Since the human being represents both God and the world, knowing the human is the key to knowing God and the world. As a prophetic hadith says, “one who knows himself knows his lord;” or knowing the self is the most beneficiary knowledge and the key to all knowledge.
Man as Vicegerent of God
As mentioned above, the human being is the best manifestation of God and the closest of creatures to Him. Because of this status God has chosen the human as His vicegerent in the world. We can understand from the Qur’ān that God created the human being in order to be His vicegerent.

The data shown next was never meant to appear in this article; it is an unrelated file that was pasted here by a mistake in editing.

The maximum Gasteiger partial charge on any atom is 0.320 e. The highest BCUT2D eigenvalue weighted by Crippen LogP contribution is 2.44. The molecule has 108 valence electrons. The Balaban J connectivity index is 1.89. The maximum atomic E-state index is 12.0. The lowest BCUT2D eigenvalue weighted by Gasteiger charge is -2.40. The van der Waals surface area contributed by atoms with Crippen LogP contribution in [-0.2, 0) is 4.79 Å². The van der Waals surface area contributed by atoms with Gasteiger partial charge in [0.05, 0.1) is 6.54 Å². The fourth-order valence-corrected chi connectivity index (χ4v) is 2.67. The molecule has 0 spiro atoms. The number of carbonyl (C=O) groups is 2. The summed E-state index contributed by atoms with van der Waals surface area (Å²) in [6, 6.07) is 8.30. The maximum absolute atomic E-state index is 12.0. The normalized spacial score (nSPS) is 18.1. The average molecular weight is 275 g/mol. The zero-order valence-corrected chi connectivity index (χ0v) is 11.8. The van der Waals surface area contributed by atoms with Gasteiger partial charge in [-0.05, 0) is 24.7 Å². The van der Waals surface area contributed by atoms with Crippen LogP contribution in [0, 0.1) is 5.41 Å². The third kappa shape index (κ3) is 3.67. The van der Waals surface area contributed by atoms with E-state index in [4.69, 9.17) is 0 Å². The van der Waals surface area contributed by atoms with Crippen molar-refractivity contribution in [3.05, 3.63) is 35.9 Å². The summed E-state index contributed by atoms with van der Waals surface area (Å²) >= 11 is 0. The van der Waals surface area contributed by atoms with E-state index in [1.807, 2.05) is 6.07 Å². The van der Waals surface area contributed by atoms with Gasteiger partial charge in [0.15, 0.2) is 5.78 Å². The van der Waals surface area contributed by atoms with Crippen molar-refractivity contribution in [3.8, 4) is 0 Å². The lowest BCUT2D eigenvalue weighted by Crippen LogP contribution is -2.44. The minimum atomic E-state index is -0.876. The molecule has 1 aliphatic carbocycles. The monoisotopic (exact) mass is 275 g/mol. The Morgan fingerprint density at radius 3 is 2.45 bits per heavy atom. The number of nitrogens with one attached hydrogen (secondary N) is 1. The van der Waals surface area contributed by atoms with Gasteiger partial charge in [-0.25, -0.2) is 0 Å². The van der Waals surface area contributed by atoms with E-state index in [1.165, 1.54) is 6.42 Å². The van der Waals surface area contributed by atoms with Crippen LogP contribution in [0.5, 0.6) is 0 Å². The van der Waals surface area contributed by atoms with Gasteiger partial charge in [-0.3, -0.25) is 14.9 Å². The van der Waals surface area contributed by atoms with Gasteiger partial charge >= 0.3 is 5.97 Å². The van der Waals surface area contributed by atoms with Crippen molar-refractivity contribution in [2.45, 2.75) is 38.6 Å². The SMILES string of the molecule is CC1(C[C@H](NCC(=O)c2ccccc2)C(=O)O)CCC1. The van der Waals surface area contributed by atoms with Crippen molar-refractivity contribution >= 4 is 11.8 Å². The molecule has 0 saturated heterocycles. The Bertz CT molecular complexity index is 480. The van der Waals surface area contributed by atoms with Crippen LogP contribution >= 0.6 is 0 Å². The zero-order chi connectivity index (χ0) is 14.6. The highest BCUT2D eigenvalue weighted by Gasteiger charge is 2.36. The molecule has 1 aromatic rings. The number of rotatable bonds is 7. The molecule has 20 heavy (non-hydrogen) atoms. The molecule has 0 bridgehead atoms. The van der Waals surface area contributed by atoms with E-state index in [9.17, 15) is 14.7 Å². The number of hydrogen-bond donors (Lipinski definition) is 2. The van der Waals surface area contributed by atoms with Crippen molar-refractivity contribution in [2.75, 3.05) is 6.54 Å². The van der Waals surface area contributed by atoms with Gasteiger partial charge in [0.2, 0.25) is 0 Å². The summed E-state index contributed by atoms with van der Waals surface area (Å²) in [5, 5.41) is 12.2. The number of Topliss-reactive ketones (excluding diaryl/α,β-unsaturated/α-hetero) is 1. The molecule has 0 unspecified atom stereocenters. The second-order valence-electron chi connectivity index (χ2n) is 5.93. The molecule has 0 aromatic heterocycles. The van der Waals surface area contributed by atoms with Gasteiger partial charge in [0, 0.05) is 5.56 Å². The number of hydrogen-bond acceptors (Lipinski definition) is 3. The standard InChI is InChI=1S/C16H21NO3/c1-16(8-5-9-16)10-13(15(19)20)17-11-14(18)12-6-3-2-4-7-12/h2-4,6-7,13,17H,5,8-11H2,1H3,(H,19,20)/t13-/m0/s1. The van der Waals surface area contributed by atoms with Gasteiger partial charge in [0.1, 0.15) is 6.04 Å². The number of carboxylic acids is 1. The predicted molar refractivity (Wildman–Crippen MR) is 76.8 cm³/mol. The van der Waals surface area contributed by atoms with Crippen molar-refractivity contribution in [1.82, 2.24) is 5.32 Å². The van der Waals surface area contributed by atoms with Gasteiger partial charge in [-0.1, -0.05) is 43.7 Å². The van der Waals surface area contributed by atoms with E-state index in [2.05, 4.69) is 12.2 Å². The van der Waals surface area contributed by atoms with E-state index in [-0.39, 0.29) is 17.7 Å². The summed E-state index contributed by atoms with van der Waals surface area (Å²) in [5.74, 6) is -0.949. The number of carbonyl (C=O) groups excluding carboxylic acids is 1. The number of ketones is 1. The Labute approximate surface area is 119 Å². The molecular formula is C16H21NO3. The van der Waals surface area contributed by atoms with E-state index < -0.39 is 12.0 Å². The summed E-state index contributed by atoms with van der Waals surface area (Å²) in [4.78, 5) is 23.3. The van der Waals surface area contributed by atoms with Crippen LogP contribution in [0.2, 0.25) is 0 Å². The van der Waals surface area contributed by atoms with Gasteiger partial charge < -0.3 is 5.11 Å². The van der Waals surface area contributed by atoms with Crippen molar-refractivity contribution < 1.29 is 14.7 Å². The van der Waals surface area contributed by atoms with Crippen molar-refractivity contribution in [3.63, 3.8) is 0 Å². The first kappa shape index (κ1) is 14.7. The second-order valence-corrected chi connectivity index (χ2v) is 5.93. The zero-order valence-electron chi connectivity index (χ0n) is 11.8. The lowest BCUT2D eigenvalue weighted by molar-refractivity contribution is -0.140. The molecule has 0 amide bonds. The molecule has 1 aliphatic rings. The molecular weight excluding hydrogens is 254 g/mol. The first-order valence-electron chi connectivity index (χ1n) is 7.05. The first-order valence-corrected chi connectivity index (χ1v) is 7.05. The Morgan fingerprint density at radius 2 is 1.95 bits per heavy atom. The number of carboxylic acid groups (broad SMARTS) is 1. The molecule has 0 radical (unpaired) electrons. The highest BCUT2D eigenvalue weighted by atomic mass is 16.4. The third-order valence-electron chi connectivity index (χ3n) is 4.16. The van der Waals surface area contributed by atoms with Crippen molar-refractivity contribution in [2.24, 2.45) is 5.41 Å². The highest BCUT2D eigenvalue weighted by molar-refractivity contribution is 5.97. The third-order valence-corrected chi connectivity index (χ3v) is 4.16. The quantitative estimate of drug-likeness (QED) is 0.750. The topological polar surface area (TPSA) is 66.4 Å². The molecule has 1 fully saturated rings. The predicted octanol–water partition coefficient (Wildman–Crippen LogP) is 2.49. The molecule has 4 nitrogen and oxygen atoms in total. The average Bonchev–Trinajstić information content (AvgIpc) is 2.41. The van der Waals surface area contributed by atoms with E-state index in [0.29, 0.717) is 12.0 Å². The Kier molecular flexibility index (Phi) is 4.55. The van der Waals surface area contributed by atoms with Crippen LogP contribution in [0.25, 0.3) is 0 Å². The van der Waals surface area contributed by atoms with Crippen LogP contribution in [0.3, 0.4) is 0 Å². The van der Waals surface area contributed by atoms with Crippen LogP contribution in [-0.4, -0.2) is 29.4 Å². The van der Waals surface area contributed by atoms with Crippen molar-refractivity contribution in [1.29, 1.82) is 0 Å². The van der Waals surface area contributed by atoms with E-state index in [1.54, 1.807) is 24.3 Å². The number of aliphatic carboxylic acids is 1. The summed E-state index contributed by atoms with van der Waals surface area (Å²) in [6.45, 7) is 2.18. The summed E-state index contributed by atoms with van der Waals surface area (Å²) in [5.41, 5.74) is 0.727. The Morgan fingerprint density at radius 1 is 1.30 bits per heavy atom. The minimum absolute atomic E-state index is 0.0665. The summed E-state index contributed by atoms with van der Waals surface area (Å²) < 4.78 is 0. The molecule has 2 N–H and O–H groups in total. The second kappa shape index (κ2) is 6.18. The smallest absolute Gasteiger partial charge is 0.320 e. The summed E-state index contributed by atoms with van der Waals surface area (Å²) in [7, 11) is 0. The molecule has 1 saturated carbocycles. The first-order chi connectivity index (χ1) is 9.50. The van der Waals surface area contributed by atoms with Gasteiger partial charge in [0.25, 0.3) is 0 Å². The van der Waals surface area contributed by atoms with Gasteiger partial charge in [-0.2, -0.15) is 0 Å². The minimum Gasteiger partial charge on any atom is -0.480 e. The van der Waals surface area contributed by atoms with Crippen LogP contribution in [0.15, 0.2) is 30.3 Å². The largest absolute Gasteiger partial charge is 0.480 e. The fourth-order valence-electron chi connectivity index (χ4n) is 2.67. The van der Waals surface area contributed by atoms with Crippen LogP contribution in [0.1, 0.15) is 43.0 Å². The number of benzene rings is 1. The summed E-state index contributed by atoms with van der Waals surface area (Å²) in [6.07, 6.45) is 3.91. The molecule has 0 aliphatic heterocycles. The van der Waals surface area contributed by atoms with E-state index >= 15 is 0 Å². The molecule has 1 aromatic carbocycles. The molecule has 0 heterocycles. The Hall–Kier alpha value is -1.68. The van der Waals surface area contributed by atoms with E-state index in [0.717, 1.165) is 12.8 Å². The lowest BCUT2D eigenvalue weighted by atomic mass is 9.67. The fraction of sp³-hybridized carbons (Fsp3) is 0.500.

“When your Lord said to the angles, ‘Indeed I am going to set a viceroy on the earth,’ they said, ‘Will You set in it someone who will cause corruption in it, and shed blood, while we celebrate Your praise and proclaim Your sanctity?’ He said ‘Indeed I know what you do not know.’ And He taught Adam the Names, all of them; then presented them to the angles and said, Tell me the names of these, if you are truthful.’ They said, Immaculate are You! We have no knowledge except what You have taught us. Indeed You are the All-knowing, the All-wise.’ He said ‘O Adam, inform them of their names,’ and when he had informed them of their names, He said ‘Did I not tell you that I indeed know the Unseen in the heaven and the earth, and that I know whatever you disclose and whatever you were concealing?'” (2/ 30-33).